The planned sale, announced on Tuesday, would cut the company’s
dominant market share in Mexico and could generate billions of
dollars. Slim, in his first interview since the announcement, also
said the company would pursue expansion into Central and Eastern
Europe through its investment in Telekom Austria and would likely
sell the Mexican assets to a single buyer.
"Some people say that we are going to sell the low income customers,
but nobody will buy that, we are thinking that we should do it in
some transversal way...something that is attractive to buyers," Slim
said late on Thursday in an interview conducted in both English and
The sale needs to be big enough to create space for a "competitor
all the way, in all the country," said the 74-year-old, who was the
world's richest man between 2010 and 2013.
Seated in his simple office in Mexico City where he had been reading
an article about French economist and inequality expert Thomas
Piketty, Slim declined to name a price for the sale, though he said
it would happen soon.
"For us, six months isn't fairly quickly, it's slow," said Slim,
whose wealth, estimated by Forbes at nearly $78 billion, ranks
second in the world behind software pioneer Bill Gates.
Jumping from one subject to the next before circling back, and
punctuating his talk with jokes and asides, Slim said that contrary
to what many analysts believed, America Movil did not plan to sell
its cell phone towers under Tuesday's announcement.
"It says they will be separated, not sold," he said. “What's being
proposed is to open up the cell phone towers ... so they can be
rented to anyone interested in renting towers.”
America Movil, which had total revenue of 786 billion pesos ($60.5
billion) last year, controls 70 percent of Mexico's mobile phone
market and well over half of its fixed line and internet business.
It’s a prime target of President Enrique Pena Nieto's drive to spur
competition in key industries dominated by a few families.
U.S. company AT&T has been flagged as one potential buyer for the
America Movil assets but Slim said the field was open.
"We don't have a preference," he said.
He said firms with the financial muscle to compete with America
Movil on its home soil were unlikely to be Mexican. The only other
major player in Mexico's cell phone market is Spain's Telefonica
with a share of about 20 percent. He said a sale to a single company
would make sense. Both AT&T and Telefonica declined to comment on
America Movil’s plans.
Telefonica also competes with Slim in Latin America's largest
economy Brazil, where it leads the mobile market through its Vivo
unit. America Movil's local brand Claro has a quarter of the market,
and Slim said it has room to grow.
"Twenty-five percent is very low," he said.
Slim may have an opportunity in Brazil if a potential mobile
consolidation occurs involving Telecom Italia's TIM, the number two
mobile provider. Regulators in December ordered Telefonica to
resolve its position as owner of Vivo and part owner of TIM via its
stake in Telecom Italia.
To comply, Telefonica wants to break up TIM and divide its assets
and network between itself and the other two mobile firms in Brazil,
America Movil, and Oi, sources told Reuters in May.
Asked if he would be interested in TIM assets, Slim said:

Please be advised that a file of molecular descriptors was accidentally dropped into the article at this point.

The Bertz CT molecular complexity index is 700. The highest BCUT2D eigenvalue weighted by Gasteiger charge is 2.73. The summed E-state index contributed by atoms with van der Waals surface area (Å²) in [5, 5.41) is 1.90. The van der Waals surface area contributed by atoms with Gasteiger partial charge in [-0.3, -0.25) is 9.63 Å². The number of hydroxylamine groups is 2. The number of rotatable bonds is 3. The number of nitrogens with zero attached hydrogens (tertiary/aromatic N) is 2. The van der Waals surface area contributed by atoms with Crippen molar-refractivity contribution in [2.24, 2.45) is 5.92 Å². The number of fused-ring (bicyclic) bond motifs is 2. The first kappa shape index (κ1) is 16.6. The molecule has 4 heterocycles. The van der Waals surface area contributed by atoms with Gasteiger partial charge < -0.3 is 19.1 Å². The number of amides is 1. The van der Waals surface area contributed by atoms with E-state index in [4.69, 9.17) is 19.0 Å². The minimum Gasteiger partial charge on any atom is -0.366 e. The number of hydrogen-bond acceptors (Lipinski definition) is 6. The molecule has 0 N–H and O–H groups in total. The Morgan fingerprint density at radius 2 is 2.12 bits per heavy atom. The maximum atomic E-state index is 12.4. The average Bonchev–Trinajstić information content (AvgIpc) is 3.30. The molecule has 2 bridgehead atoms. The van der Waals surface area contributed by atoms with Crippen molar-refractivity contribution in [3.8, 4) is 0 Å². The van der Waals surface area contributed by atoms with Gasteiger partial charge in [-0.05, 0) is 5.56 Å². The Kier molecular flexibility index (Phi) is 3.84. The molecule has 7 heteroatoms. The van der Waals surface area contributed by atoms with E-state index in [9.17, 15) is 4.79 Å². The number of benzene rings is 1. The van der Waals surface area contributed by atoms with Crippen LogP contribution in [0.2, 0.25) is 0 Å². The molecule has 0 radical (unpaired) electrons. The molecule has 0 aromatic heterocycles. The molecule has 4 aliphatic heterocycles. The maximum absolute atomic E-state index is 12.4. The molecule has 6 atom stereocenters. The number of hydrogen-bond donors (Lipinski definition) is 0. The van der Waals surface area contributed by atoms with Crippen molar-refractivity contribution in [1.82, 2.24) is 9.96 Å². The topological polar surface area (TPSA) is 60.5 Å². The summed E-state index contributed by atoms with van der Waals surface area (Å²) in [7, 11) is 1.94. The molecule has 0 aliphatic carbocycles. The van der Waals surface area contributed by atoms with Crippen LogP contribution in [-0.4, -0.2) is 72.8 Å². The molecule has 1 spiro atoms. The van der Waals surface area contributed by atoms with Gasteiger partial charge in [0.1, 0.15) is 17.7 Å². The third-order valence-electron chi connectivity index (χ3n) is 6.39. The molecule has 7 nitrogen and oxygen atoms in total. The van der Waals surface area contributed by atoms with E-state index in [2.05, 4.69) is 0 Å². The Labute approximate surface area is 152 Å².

"Let's not speculate about possibilities. Obviously, I said before
that America Movil's priority is organic growth. But if there are
opportunities or circumstances to consolidate something that's good
for the development of the company, like any other company, it does
[to top of second column]
Slim had been anticipating tougher regulations at home and in 2013
swooped for control of former state-owned Dutch telecoms firm KPN.
The bid failed, saddling America Movil with what is still a
multi-million dollar paper loss.
But KPN was a valuable lesson for the Mexican company, and a
subsequent venture into Europe to take a majority stake in Telekom
Austria came to fruition in April.
Slim hinted that America Movil could withdraw from KPN once the
price was right, drawing a clear distinction between its respective
holdings in the Netherlands and in Austria.
Whereas Telekom Austria was a long-term strategic asset co-managed
by America Movil, KPN was an investment, he said.
America Movil aims to use Austria as a base to push into Central and
Eastern Europe, a region that has "plenty of mileage left in it",
According to two people familiar with the matter, Slim has also
looked at purchasing a large stake in another former-state owned
phone business, Turk Telekom, via Dubai-based Oger Telecom, which
holds 55 percent of the company.
Slim denied he was moving for Turk Telecom. "Up to now as far as I'm
aware, we aren't in talks about that," he said.
For now, there looks to be no shortage of business at home.
The opening of Mexico's oil and gas industry to private capital and
Pena Nieto's plan to line up 7.7 trillion pesos ($592.56 billion)
worth of public and private investment in infrastructure by 2018
could be a major windfall for Slim.
Slim's Grupo Carso has big interests in construction, while he can
tap into the energy sector through companies like Bronco Drilling MX
and platform-maker Swecomex.
"One of the areas with most scope for investment is infrastructure,
and I'm including energy there," he said, without specifically
referring to his own companies.
($1 = 12.9940 Mexican Pesos)
(This version of the story was refiled to add dropped words in the
first and twelfth paragraphs)
(Additional reporting by Tomas Sarmiento in Mexico City, Robert Hetz
in Madrid, Seda Sezer in Istanbul and Leila Abboud in Paris. Editing
by John Pickering.)
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